NEW YORK -- Evander Holyfield says Lennox Lewis landing a lot more punches than he did was deceiving.
A punch tally of the fight for the undisputed heavyweight title bout March 13 that ended in a controversial draw credited Lewis with landing 364 of 613 punches to 130 of 385 for Holyfield.
A rematch is expected Nov. 6 or 13 at site to be determined.
"In pro boxing, it's not how many punches you throw, it's effective punches, punches that hurt," Holyfield said at a hearing before the New York State Senate Committee on Investigations, chaired by State Sen. Roy Goodman.
Holyfield called many of the punches Lewis landed "taps."
Lewis said in a taped interview with Goodman that the punch statistics were proof of his victory.
"I was the most aggressive fighter," Holyfield said. "Once the fight got to the eighth round you could see I was doing all the work. All the judges started giving me all the rounds. I was trying to make a fight and here's a guy who don't want to fight."
Judge Eugenia Williams of Atlantic City, N.J., who scored it 115-113 for Holyfield, gave Holyfield four of the last five rounds. Stanley Christodoulou (116-113 Lewis) of South Africa called the last five rounds 3-1-1 for Holyfield. Larry O'Connell (115-115) of England also thought Holyfield won four of the last five rounds.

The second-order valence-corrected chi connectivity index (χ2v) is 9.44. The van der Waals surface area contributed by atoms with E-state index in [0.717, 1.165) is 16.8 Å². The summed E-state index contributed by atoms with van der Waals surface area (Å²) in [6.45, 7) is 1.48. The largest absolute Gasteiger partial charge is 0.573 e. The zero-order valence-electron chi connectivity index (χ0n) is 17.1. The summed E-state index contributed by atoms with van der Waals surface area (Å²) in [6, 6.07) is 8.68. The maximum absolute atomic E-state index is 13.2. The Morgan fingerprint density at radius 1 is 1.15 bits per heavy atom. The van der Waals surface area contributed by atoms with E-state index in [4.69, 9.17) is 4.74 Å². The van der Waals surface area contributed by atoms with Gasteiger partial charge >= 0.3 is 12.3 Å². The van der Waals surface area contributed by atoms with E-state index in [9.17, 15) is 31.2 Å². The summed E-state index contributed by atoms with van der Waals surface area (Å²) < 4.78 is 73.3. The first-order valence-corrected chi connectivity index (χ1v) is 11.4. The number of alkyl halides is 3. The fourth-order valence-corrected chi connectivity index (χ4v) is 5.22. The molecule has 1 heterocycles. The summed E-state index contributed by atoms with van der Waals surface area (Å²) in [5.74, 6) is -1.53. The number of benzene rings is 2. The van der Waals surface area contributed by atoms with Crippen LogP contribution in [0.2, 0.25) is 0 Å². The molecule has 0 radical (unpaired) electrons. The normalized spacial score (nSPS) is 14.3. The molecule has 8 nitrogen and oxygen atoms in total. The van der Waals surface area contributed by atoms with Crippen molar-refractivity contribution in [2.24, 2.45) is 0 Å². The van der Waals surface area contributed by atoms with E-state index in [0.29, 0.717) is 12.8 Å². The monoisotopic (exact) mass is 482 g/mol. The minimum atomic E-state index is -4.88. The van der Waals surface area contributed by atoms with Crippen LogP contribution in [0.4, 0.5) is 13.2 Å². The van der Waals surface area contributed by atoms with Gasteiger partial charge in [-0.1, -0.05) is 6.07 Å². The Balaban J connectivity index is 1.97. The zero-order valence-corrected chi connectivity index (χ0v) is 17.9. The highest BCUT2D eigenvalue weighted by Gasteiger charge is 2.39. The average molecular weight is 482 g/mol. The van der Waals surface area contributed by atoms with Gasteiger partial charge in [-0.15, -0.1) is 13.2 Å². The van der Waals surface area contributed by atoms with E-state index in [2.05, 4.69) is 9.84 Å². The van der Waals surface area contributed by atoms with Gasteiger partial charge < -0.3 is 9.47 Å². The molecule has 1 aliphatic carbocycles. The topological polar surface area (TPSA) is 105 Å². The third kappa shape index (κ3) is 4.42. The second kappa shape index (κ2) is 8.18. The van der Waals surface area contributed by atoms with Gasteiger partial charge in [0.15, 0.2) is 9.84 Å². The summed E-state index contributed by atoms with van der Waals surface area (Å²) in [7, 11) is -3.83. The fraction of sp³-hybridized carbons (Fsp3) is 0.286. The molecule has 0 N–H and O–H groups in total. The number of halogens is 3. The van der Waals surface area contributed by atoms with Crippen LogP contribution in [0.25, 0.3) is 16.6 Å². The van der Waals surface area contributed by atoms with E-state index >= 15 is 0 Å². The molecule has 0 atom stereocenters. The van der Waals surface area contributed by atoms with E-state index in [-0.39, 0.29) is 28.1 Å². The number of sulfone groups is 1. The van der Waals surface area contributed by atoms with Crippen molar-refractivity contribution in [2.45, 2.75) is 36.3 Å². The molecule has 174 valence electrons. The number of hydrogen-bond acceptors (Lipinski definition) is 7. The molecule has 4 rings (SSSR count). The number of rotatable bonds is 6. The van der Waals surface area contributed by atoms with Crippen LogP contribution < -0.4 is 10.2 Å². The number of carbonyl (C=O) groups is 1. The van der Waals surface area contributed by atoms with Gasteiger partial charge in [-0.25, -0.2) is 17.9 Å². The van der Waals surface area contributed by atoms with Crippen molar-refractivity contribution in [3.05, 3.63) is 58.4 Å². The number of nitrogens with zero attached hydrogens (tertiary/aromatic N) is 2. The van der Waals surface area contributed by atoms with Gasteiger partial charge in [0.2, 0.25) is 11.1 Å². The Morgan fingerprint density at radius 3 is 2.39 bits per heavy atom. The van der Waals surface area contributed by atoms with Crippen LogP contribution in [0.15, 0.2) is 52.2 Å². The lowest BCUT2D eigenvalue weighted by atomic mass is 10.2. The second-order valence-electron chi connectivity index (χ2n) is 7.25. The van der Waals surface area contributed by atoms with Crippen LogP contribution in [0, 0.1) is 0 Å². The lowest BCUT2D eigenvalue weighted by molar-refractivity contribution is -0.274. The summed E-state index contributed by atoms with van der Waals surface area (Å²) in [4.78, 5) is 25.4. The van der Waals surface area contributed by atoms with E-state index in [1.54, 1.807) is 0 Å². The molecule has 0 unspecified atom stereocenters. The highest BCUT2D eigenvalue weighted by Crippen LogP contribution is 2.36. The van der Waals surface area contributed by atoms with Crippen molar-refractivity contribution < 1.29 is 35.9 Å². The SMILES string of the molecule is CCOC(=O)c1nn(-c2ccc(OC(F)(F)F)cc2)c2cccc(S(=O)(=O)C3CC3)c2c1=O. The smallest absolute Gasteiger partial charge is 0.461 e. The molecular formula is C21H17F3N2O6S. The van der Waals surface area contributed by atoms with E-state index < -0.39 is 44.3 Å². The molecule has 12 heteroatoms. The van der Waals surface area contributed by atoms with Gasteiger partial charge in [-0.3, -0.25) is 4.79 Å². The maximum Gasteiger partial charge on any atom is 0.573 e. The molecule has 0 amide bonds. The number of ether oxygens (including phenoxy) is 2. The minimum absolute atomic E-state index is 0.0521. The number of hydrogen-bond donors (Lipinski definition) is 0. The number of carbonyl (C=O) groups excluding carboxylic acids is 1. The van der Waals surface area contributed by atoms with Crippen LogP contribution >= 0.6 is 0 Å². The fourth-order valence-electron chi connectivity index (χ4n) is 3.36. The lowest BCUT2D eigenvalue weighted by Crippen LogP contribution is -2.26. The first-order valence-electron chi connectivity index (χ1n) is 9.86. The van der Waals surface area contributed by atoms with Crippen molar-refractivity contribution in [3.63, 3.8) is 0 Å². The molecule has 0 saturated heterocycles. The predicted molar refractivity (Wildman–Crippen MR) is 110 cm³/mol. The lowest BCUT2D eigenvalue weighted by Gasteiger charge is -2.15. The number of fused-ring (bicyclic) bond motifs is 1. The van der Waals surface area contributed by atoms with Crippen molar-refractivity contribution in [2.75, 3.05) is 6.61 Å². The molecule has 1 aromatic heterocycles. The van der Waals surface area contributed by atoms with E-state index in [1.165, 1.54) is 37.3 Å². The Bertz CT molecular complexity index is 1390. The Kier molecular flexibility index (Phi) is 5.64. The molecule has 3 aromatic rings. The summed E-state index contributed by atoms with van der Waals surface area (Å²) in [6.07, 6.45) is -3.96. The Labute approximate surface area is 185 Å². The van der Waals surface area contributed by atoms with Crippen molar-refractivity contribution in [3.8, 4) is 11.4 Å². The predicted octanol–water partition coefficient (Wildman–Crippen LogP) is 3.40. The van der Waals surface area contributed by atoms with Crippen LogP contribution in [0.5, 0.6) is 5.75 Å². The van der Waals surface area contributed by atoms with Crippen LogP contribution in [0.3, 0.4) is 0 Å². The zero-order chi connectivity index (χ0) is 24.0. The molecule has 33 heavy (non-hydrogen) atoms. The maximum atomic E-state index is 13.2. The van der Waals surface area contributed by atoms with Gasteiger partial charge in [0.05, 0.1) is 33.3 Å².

"Definitely, the scoring was very bad," Lewis said.
Williams was highly criticized for scoring the fifth round for Holyfield, when it was that round in which Lewis seemed to have him in serious trouble.
"She is clueless in knowing what her job is and what she should be scoring," Lewis said.
As for the scoring of O'Connell, Lewis, of Britain, said: "I was quite amazed. It definitely showed me he wasn't watching my jab. My jab was doing the most damage. I think he overcompensated not to show favoritism."
On Thursday, Goodman said his committee had turned over to a Manhattan grand jury evidence of potential criminality in the judging of the fight.
Williams admitted before the committee March 18 that she had recently filed for bankruptcy.
He questioned whether judges with financial problems "could not be subject to temptation.
Goodman previously said testimony indicated O'Connell was behind in his mortgage payments. However, on Friday he said that report was wrong.
"Mr. O'Connell called us from England yesterday and assured us this was not the case," Goodman said. "I want this on the record."
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